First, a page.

In Part 1 of this discussion I explained the carb-water dynamic. You may want to review that and the illustrations as we mix in the variables of mineral manipulation—or lack thereof. Carbohydrate and water are at least 95 percent of the game in peaking. Go all in, bet the farm, but whatever you do, get your carb and water intake right.
No matter how many times I say that, competitors want to focus on sodium and potassium. The lore of their roles and the lure of the belief that there’s a magic formula are tough to overcome. They are important elements—just not in the way you may have heard.
Water means muscle fullness. The water will only spill over if you are so overcarbed that excess glucose attracts water outside of muscle cells.
I have written about this topic for more than 15 years, and it has inspired a movement. Many in the newest generation don’t know about so-called conventional practices, which would have them sodium load, then deplete and then drop water to near zero the last day or two—or deplete carbs early in the week only to chase a mythical supercompensation. That said, there are still many who don’t realize that conventional peaking methods are deficient and deadly.
First, let’s review the reason that carbs and water are your biggest assets. Water means muscle fullness. The water will only spill over if you are so overcarbed that excess glucose attracts water outside of muscle cells. Too much carb will cause spillover even if your water intake is low, but you’ll be soft, smooth and—to your surprise—you’ll still be small because there isn’t enough water in the tissue to create fullness.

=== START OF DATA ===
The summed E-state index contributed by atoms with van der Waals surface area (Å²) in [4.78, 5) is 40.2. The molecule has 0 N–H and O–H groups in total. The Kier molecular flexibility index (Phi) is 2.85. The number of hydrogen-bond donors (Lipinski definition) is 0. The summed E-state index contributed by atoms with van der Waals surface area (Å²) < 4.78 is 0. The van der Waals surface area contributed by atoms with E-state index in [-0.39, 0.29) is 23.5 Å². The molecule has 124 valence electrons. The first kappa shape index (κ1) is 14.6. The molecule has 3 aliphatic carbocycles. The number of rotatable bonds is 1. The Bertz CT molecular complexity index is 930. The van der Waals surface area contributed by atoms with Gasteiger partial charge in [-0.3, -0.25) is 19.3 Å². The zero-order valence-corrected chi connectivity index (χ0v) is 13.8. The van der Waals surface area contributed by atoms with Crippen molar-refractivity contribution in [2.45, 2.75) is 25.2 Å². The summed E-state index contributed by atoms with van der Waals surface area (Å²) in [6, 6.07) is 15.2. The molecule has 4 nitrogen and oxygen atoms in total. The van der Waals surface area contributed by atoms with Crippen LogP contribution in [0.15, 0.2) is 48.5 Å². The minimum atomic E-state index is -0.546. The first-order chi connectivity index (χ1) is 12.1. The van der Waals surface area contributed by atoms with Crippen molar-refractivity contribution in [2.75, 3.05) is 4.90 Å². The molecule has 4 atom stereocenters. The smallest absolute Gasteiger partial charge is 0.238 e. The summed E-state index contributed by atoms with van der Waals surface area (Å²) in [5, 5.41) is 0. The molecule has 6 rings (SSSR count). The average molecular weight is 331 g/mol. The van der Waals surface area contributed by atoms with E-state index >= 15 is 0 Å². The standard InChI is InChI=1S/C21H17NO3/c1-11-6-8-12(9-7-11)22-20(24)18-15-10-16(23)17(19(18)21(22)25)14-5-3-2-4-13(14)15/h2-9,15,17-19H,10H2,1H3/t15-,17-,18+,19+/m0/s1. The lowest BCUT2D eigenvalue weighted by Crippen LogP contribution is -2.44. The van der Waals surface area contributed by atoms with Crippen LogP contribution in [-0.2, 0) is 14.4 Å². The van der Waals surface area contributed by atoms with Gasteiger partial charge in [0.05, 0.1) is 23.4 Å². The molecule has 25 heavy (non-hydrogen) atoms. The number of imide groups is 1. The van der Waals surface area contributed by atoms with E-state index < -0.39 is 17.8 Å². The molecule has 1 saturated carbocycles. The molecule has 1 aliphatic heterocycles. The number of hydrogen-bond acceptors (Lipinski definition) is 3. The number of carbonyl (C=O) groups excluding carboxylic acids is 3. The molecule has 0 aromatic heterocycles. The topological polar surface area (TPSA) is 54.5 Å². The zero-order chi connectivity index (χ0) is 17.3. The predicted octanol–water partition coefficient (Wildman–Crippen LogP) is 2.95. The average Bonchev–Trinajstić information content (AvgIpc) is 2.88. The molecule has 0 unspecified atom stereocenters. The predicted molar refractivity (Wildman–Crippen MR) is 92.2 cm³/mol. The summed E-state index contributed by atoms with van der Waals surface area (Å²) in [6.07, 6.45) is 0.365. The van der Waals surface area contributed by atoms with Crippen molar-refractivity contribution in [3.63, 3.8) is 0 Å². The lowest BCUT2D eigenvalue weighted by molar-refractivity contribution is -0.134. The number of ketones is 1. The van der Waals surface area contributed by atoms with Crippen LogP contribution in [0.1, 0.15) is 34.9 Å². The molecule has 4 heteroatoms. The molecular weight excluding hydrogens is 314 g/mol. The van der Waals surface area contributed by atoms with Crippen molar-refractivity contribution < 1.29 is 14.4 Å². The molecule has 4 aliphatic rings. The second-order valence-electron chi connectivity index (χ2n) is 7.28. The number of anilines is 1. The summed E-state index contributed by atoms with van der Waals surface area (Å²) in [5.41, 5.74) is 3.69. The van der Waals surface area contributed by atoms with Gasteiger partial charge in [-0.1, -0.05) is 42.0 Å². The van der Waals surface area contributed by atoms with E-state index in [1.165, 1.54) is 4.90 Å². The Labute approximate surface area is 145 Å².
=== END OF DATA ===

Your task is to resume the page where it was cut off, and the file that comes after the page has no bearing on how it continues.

You want enough water to follow glucose into the muscle cells, but it’s a delicate dance. You can end up flat and tight, flat but smooth, full and tight or full but smooth. Flat and tight is okay, flat but smooth is the worst of all worlds, full and tight is the benchmark, and full but smooth won’t win the day.
If you can get carbs and water even close—flat but tight—understanding minerals can be your best peaking strategy for fine-tuning. The goal, as I said, is full and tight, but starting conservatively enables you to build toward a perfect peak. If you spill over a day or two prior to your event, you likely won’t recover in time, and you’ll end up soft onstage—game over. On to minerals.
Sodium and potassium make up most of the mineral content used to control the flow of water in and out of cells, but I find it more important to view mineral balance on a broader level than just isolating those two. Magnesium, calcium and even less-considered minerals have a role in fluid dynamics.
Dehydrate so your blood pressure is lower while you leach out the necessary sodium from your heart musculature, and, well, you may want to see if your life insurance policy has a stupidity clause.
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